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The bin Laden killing: Proof that waterboarding works?
Some on the Right say the harsh interrogation technique was integral to nailing Public Enemy No. 1. Others aren't so sure
 
Prisoners at Guantanamo Bay have been subjected to a simulated-drowning interrogation tactic, and some on the Right say this waterboarding generated intelligence that led to Osama bin Laden.
Prisoners at Guantanamo Bay have been subjected to a simulated-drowning interrogation tactic, and some on the Right say this waterboarding generated intelligence that led to Osama bin Laden.
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"Wonder what President Obama thinks of waterboarding now?" Rep. Steve King (R-Iowa) sarcastically tweeted Monday following the president's triumphant announcement that Osama bin Laden was dead. King is one of a number of conservatives claiming that the controversial Bush-era interrogation procedure provided vital early information used to track down bin Laden. The practice of forcing confessions through simulated drowning was banned in 2009 — but does bin Laden's killing justify waterboarding?

Yes, waterboarding helped us get bin Laden: This interrogation tactic was integral to extracting information years ago from Khalid Sheikh Mohammed and Abu Faraj al-Libi that helped us find and kill bin Laden, says John Hinderaker at Power Line. Waterboading is best thought of as a "humane alternative to torture," and it's a shame that the practice can no longer be used. "In the future we may capture a terrorist who has information that we have an imminent need to extract."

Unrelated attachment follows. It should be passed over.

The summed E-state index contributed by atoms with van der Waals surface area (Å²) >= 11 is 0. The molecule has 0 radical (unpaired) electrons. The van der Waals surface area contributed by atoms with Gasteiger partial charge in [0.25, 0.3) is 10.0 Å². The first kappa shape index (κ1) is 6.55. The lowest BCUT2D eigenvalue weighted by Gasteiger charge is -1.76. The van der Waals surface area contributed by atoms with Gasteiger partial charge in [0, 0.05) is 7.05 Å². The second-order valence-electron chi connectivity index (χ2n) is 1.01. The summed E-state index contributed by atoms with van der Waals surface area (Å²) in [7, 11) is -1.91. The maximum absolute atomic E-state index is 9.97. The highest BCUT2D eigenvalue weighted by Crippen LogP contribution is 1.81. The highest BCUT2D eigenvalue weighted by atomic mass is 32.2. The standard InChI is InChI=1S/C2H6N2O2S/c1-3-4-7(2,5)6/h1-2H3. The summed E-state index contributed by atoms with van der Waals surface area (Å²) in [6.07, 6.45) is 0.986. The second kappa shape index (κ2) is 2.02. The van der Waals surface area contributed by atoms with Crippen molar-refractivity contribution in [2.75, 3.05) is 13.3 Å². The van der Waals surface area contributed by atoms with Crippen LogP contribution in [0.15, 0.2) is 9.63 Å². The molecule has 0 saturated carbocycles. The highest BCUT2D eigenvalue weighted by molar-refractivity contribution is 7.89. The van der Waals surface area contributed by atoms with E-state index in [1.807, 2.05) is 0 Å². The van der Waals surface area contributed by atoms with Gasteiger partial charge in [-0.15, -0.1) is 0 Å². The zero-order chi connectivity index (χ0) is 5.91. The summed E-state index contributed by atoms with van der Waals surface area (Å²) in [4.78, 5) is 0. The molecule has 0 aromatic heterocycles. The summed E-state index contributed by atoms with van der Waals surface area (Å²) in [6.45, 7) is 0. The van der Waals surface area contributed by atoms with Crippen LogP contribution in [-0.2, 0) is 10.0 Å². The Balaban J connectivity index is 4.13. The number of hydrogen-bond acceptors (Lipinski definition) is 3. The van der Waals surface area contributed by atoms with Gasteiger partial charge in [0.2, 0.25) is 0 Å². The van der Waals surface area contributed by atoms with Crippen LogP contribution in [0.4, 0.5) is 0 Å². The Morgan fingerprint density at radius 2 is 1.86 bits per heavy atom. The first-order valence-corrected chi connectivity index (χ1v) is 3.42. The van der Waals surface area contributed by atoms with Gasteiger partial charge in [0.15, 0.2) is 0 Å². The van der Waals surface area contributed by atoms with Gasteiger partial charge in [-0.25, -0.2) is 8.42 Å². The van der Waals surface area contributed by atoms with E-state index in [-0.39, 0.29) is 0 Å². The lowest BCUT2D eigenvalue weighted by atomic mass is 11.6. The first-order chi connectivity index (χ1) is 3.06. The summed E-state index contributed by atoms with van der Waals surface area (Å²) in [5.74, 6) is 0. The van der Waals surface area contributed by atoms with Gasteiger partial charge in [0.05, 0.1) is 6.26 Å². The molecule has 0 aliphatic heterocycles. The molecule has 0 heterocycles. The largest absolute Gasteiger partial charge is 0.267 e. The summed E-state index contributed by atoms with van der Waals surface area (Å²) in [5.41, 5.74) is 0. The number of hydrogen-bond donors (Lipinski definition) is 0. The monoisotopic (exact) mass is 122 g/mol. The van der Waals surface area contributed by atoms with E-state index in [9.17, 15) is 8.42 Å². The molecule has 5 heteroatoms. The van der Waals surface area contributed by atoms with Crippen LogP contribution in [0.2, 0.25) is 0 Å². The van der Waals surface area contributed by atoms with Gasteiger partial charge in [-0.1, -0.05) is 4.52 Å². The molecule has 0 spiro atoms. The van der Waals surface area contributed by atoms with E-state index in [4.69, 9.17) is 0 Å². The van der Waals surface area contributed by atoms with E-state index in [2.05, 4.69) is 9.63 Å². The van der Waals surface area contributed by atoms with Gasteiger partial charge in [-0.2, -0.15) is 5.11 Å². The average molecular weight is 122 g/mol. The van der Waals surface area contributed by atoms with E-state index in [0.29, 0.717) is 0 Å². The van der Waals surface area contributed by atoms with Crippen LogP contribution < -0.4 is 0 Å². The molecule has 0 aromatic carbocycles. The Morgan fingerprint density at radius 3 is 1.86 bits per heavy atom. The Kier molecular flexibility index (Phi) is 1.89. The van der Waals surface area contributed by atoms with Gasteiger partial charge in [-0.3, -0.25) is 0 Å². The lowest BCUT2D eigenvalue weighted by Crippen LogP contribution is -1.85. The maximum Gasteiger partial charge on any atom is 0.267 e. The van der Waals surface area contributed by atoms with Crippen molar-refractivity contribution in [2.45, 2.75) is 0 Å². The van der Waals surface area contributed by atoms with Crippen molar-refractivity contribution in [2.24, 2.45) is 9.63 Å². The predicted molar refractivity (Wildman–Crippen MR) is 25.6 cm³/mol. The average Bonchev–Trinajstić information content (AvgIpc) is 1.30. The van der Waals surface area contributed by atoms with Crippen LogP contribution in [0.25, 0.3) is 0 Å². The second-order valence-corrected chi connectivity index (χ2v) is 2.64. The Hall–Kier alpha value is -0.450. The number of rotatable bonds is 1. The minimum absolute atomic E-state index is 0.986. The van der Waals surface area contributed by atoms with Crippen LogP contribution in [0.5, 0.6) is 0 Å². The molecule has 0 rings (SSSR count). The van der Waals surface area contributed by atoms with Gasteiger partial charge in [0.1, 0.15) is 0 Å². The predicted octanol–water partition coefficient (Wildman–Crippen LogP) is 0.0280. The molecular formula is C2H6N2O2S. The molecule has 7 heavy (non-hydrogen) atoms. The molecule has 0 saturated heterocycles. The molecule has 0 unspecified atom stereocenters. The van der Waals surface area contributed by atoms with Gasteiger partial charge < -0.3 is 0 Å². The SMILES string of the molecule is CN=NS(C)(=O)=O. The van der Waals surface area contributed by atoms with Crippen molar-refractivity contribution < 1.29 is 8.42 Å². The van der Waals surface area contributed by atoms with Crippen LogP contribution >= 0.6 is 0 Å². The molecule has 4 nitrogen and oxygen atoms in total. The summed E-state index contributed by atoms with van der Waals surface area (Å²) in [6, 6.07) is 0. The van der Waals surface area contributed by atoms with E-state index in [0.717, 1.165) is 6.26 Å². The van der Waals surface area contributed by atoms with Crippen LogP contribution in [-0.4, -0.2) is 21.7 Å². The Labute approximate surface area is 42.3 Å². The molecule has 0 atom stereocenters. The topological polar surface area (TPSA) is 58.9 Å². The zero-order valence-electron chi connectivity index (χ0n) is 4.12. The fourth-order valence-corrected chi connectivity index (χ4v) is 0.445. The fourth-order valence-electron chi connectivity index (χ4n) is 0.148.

"Where the trail to bin Laden began"

Waterboarding does a lot of harm, too: "The defense of waterboarding comes down to cherry-picking the good, easy-to-see results (capturing top officials)," says Joe Weisenthal at Business Insider. We can't ignore the negative, unseen consequences of it though — namely, "all the ex-Gitmo detainees who come back as more hardened terrorists."
"Did waterboarding just get vindicated?"

Nothing good ever came of waterboarding: By my calculations, waterboarding didn't lead to the capture of bin Laden, but it did lead to the "Iraq debacle," "a hell of a lot more anti-American terrorists," and the "well-deserved debasement of our international standing," says Joan McCarter at Daily Kos. Self-proclaimed 9/11 mastermind Khalid Sheikh Mohammed was waterboarded 183 times in 2003, but intel agents didn't get information that led to bin Laden until 2005 and 2006. And don't forget, after being tortured, Ibn al-Shaykh al-Libi falsely claimed that Iraq was providing chemical and biological weapon training to al Qaeda. Bush officials used his testimony to justify going to war in Iraq...and we all know how that turned out.
"Republicans say torture led U.S. to bin Laden. Facts say otherwise."

 

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